Main Exhibition Hangar
27th September 2011 - A new hangar was inaugurated at the Malta Aviation Museum today in a ceremony which saw two vintage aircraft - a Tiger Moth biplane and a DC-3 Dakota, perform a low flypast over the former airfield of Ta'Qali, where the museum is located.
This evening's ceremony was presided by President George Abela, who congratulated the museum for the work it is doing to promote Malta's aviation heritage.
"The new hangar opens the museum's doors to growth" Ray Polidano, the pioneer of the museum said as he welcomed guests.
This evening's ceremony was attended by Parliamentary Secretary for Tourism and Culture - Mario de Marco.
The new hangar, which is 54 metres deep, cost some €345,000 to build, with 80 percent of the funds coming from the European Regional Development Fund.
The new hangar, built opposite the Air Battle of Malta hangar, is the new home for a DC-3 Dakota which is undergoing restoration, a Bell 47G helicopter, the first aircraft of the AFM, a Birdog, which was the AFM's first fixed wing aircraft, two jet fighters from the 1950s - a British Meteor and an Italian Fiat G91, the front section of a Lightning, one of the earliest supersonic fighters, and the cockpit section of a BAC 1-11 jetliner. The Tiger Moth, restored to flying condition by the museum last year, will also be moved there. Arrangements are being made for the 'Moth' to be able to use part of the remaining Ta' Qali runway to be able to land and take off.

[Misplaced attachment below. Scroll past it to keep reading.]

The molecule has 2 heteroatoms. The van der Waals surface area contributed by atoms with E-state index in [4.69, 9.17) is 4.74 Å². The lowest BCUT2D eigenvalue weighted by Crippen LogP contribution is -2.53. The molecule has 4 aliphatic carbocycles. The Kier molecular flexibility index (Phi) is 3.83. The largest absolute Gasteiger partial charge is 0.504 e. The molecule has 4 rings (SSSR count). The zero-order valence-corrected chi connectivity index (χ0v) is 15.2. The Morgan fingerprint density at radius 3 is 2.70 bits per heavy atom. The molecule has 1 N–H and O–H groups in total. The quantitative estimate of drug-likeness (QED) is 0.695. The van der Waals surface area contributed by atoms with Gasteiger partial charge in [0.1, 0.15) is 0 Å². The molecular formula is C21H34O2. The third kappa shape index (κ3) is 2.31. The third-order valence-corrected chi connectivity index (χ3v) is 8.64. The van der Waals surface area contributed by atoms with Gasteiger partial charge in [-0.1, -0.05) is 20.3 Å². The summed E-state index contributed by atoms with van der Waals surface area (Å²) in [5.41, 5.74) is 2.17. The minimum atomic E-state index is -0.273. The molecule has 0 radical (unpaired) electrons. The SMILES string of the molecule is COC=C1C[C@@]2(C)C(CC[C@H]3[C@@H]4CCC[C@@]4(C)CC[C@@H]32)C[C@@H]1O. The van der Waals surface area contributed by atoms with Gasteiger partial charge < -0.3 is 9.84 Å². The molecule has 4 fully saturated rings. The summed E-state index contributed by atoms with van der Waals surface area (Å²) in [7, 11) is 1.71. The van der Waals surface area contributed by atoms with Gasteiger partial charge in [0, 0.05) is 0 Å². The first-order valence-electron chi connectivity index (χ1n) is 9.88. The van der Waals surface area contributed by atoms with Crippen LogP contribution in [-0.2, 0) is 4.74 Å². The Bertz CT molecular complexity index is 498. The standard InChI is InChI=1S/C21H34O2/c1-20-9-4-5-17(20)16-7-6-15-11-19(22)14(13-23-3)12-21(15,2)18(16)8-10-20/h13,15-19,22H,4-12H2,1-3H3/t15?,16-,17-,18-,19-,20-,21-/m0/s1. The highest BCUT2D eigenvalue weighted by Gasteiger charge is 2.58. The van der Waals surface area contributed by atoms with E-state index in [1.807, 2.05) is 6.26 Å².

The museum is now spread over three sections, with a Spitfire and a Hurricane at the heart of exhibits in the Battle of Malta Hangar, an old Nissen hut housing a section on naval aircraft including a Sea Hawk, Vampire and Sea Venom, and the other aircraft in the new hangar.
Mr Polidano said completion of the project will now enable the museum to focus on its aircraft restoration projects, which include completion of the Hurricane and a much needed boost to the restoration of the DC-3 which will feature the colours of Eagle Aviation, which used the type on air services to Malta in 1952.
The museum is also hoping to restore a Dragonfly helicopter, the first rotary winged aircraft to fly from Malta, in 1947. A longer term project is the restoration of a Swordfish biplane torpedo bomber.